When I started designing Ganseys, I began with this book, using the pattern charts Mary has recorded. She took them painstakingly from actual Gansey sweaters that had been loaned to her and also from Lewis Harding's remarkable photos which she had enlarged. Over time, she recreated these patterns with yarn and needles until they were accurate copies. She points out that the charts she has recorded have been the ones that came up time and time again within Cornwall but that they may well not be exclusive to the county. Guernsey sweaters are common across the UK and the Channel Islands and many of the recorded chest and armstrap patterns do correspond. I like to think that maybe the Herring Girls who worked in the processing of the herrings and pilchards and who would have travelled around the country following the fleet might have taken their knitting and their patterns with them. Therefore, we may well have a mix of our own local patterns and also more popular ones shared by women within the fishing industry.
From the starting point of the book and after completing a few sweaters for my family, I have learnt a lot about this navy blue treasure. For a start, I have tweaked very slightly the shaping of the arm gusset, standardised the measurements for every size and added a step by step guide to every Classic Gansey Knitting Kit. The very small needle size ie: 2.25mm and the weight of the sweater as it grows plus of course the addition of knit and purl stitched motifs can make a Gansey sweater a challenge to knit. But, I hope my Classic Gansey Kits acheive two things. Firstly, to keep the tradition and skill of Guernsey knitting alive and in the consciousness of the knitting community and secondly, to make the knit itself acheivable, enjoyable and satisfying.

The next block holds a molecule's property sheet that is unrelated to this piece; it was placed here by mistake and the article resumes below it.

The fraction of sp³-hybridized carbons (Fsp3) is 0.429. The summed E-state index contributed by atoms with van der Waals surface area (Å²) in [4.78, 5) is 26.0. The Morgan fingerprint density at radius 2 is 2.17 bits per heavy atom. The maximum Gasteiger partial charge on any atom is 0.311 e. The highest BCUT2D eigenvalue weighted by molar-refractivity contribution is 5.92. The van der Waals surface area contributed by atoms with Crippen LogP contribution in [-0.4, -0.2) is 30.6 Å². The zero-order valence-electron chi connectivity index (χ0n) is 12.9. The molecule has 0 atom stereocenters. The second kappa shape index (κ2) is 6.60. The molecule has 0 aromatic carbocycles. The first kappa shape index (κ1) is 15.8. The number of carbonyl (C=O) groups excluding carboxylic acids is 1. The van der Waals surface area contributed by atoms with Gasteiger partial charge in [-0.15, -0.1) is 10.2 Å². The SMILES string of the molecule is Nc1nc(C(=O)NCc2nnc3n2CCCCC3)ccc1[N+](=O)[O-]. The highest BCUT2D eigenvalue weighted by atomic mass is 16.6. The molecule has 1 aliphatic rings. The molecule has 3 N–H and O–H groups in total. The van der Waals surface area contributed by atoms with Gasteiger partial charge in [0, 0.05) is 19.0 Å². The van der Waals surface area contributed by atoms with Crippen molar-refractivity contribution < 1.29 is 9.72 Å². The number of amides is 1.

For those who feel a whole Gansey sweater is too much of a commitment, I have designed a range of accessories using the 5ply Guernsey wool, double knit and 4ply weights which still incorporate some of the traditional techniques and patterns.
Finally, and this is the designer in me (always fiddling), I have moved the Gansey onwards, re-interpreting it for the modern age. The Contemporary Knitting Kits are worked on larger needles but retain a nod towards the traditional. I sincerely hope my fore-fathers and sisters would approve.
All the kits and patterns can be worked in any of the gorgeous 28 shades of 100% British Worsted 5ply Guernsey Wool which has been sourced here in Cornwall, thus keeping our eco-footprint as small as possible.
I really hope you enjoy browsing our site and that you might feel encouraged to try your needles at a Gansey knit whether a sweater, hat or cushion cover. Whatever you choose, remember that whilst your needles are in action you are knitting part of our yarny heritage and sharing very good company with the knitting community from centuries past.